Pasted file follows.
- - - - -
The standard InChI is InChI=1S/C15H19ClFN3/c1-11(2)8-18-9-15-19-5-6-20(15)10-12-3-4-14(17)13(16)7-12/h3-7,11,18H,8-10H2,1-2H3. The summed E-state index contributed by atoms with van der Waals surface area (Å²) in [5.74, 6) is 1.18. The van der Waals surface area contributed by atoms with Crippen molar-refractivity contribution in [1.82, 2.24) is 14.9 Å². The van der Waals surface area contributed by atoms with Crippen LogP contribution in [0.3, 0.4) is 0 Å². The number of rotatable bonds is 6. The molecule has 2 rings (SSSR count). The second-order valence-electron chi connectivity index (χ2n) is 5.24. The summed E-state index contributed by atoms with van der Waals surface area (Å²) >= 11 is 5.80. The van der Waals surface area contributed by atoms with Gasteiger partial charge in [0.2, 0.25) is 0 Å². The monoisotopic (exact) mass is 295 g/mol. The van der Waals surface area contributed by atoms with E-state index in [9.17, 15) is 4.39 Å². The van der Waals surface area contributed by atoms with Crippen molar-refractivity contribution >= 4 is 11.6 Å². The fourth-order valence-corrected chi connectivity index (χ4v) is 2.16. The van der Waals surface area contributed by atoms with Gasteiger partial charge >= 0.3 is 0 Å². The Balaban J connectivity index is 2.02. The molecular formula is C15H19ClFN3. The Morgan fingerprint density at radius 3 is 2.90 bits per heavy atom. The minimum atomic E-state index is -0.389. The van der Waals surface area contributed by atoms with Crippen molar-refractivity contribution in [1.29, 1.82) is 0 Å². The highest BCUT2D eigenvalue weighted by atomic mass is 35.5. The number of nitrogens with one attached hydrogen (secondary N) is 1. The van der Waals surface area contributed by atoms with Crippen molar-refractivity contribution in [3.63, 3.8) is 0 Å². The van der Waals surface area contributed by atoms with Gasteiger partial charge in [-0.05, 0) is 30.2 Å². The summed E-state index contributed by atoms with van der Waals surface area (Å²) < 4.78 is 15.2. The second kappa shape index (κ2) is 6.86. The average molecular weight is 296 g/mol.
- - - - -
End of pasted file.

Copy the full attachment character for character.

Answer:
The standard InChI is InChI=1S/C15H19ClFN3/c1-11(2)8-18-9-15-19-5-6-20(15)10-12-3-4-14(17)13(16)7-12/h3-7,11,18H,8-10H2,1-2H3. The summed E-state index contributed by atoms with van der Waals surface area (Å²) in [5.74, 6) is 1.18. The van der Waals surface area contributed by atoms with Crippen molar-refractivity contribution in [1.82, 2.24) is 14.9 Å². The van der Waals surface area contributed by atoms with Crippen LogP contribution in [0.3, 0.4) is 0 Å². The number of rotatable bonds is 6. The molecule has 2 rings (SSSR count). The second-order valence-electron chi connectivity index (χ2n) is 5.24. The summed E-state index contributed by atoms with van der Waals surface area (Å²) >= 11 is 5.80. The van der Waals surface area contributed by atoms with Gasteiger partial charge in [0.2, 0.25) is 0 Å². The monoisotopic (exact) mass is 295 g/mol. The van der Waals surface area contributed by atoms with E-state index in [9.17, 15) is 4.39 Å². The van der Waals surface area contributed by atoms with Crippen molar-refractivity contribution >= 4 is 11.6 Å². The fourth-order valence-corrected chi connectivity index (χ4v) is 2.16. The van der Waals surface area contributed by atoms with Gasteiger partial charge >= 0.3 is 0 Å². The Balaban J connectivity index is 2.02. The molecular formula is C15H19ClFN3. The Morgan fingerprint density at radius 3 is 2.90 bits per heavy atom. The minimum atomic E-state index is -0.389. The van der Waals surface area contributed by atoms with Crippen molar-refractivity contribution in [1.29, 1.82) is 0 Å². The highest BCUT2D eigenvalue weighted by atomic mass is 35.5. The number of nitrogens with one attached hydrogen (secondary N) is 1. The van der Waals surface area contributed by atoms with Crippen molar-refractivity contribution in [3.63, 3.8) is 0 Å². The van der Waals surface area contributed by atoms with Gasteiger partial charge in [-0.05, 0) is 30.2 Å². The summed E-state index contributed by atoms with van der Waals surface area (Å²) < 4.78 is 15.2. The second kappa shape index (κ2) is 6.86. The average molecular weight is 296 g/mol.